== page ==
Views from the Reservation
Northlight Gallery continues its focus on Native American life with Views from the Reservation, which features the photographs of John Willis and the ledger drawings of Dwayne Wilcox. Willis’ photo essay documents modern life of the Oglala Lakota on the Pine Ridge Reservation in South Dakota. Wilcox’s drawings use humor and cultural commentary to depict contemporary Lakota everyday life.
“John Willis’ photographs of the Pine Ridge Reservation and Oglala Lakota people who live there represent a mutual trust and authentic intention on his part to honor and share their way of life,” says Northlight Gallery curator Liz Allen. “He has collaborated with and promoted Lakota artists he has met on Pine Ridge, including Dwayne Wilcox.”
Willis’ work spans nearly 20 years and is based on intimate relationships with the Oglala Lakota including sharing in sacred ceremonies of the Sun Dance and the sweat lodge ceremony for cleansing and prayer that the Lakota call inipi.
Vern Sitting Bear and his Niece’s Pet Wolf by John Willis
Willis will discuss his work at 6:30 p.m., Oct. 22, at Northlight Gallery in Matthews Hall on the ASU, Tempe campus. The gallery talk and book signing is free and open to the public. The exhibition, which runs October 17 – November 23, consists of a selection from Willis’ book of the same name published by the Center for American Places at Columbia College Chicago in 2010.
“It is important, I believe, that a record be made to chronicle the real life of the modern Lakota, one that neither highlights nor avoids the fact that these still-proud people have become an abjectly poor nation,” Willis writes. “Our need to be reminded of such realities, to consider similar contemporary situations, and to avoid complacency is partial inspiration for my putting this book together.”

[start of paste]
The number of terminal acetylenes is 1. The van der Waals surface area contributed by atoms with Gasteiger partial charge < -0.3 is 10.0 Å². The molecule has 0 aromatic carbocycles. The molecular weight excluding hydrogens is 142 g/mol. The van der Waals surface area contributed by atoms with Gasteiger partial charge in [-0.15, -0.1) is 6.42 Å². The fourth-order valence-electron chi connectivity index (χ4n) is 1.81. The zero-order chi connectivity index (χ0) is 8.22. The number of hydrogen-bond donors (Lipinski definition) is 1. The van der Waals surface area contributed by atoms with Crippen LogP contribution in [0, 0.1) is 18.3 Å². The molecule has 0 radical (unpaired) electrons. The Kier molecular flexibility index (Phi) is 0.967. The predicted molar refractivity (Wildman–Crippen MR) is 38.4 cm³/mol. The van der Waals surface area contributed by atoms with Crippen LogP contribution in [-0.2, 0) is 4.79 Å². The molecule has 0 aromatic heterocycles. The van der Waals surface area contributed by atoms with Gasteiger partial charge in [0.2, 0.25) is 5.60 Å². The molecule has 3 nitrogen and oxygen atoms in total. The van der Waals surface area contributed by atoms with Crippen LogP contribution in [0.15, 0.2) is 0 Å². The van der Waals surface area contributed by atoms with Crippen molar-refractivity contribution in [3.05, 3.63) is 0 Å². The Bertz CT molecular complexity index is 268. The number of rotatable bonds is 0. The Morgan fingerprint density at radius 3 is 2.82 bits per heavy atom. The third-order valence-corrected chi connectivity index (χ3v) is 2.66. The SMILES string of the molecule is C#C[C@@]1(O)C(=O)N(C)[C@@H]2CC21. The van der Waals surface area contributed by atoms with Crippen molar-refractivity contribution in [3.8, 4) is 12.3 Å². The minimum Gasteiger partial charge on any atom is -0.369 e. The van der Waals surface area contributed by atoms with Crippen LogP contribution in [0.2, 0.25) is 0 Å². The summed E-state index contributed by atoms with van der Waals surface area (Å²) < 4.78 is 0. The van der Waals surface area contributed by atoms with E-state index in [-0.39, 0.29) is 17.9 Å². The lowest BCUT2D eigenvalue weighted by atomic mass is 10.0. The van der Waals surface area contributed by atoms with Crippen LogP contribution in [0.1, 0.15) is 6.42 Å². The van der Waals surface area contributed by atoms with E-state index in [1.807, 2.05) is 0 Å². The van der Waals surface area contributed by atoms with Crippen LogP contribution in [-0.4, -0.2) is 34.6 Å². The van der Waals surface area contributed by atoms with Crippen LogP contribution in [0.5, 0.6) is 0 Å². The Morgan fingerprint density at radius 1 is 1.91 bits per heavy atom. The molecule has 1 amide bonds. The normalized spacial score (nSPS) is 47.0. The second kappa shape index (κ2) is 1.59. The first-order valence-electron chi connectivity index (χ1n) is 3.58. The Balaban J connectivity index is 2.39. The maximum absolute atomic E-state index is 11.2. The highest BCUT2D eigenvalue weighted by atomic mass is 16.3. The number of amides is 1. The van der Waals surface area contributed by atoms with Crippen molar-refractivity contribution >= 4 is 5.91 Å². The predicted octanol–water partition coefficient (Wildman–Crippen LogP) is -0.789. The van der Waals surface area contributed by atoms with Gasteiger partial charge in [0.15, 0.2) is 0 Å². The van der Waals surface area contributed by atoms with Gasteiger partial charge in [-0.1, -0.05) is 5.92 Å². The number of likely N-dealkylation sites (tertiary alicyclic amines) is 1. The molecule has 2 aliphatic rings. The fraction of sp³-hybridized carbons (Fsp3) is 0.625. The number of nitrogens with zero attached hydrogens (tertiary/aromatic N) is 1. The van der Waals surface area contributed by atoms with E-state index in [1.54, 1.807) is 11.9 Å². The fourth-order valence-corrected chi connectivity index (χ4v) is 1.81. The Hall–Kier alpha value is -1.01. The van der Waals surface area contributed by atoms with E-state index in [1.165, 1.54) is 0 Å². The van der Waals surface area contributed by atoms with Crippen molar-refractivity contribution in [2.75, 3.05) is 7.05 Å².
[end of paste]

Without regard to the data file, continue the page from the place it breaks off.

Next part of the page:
Pine Ridge was the site of the Wounded Knee Massacre on Dec. 29, 1890 when more than 150 Lakota men, women and children and 25 soldiers were killed in the last battle of the American Indian Wars.
Willis first visited Lost Dog Creek on Pine Ridge in the summer of 1992, where he met Eugene Reddest, who followed the traditional Lakota spiritual path and was keeper of the c’anupa, the sacred peace pipe. Reddest welcomed Willis, despite a history of betrayal by documentarians whose photographs of traditional ceremonies and Lakota life were used as evidence to outlaw the “barbaric rituals” by the U.S. Government. Reddest believed non-natives occupy their own place on the medicine wheel which, according to Lakota medicine man Black Elk, represented the races of humanity coming together in the Sacred Hoop. Reproductions from the Reddest family album create a context for the artworks by Willis and Wilcox.
All royalties from Willis’ book Views from the Reservation are donated to KILI radio, “the Voice of the Lakota Nation.” Pine Ridge, like many reservations in the U.S., consists of small communities separated by many miles. Their local radio station serves not simply as a way to receive the news of the day, but as a line of communication about life events.
Willis co-founded the Exposures Cross Cultural Youth Photography Program, a cultural exchange for students that “establishes the arts as a common language among youth from diverse communities.” Views from the Reservation features images from the exchange as well as poetry written by its young participants.
Join us on Tuesday, October 22 at 6:30 p.m. for a gallery talk and book signing when Willis will discuss his photographs and the importance of programs like Exposures that are guided by the principle that positive social and economic change rests on a foundation of understanding and respect.
School of Art, Herberger Institute for Design and the Arts
Curator: Liz Allen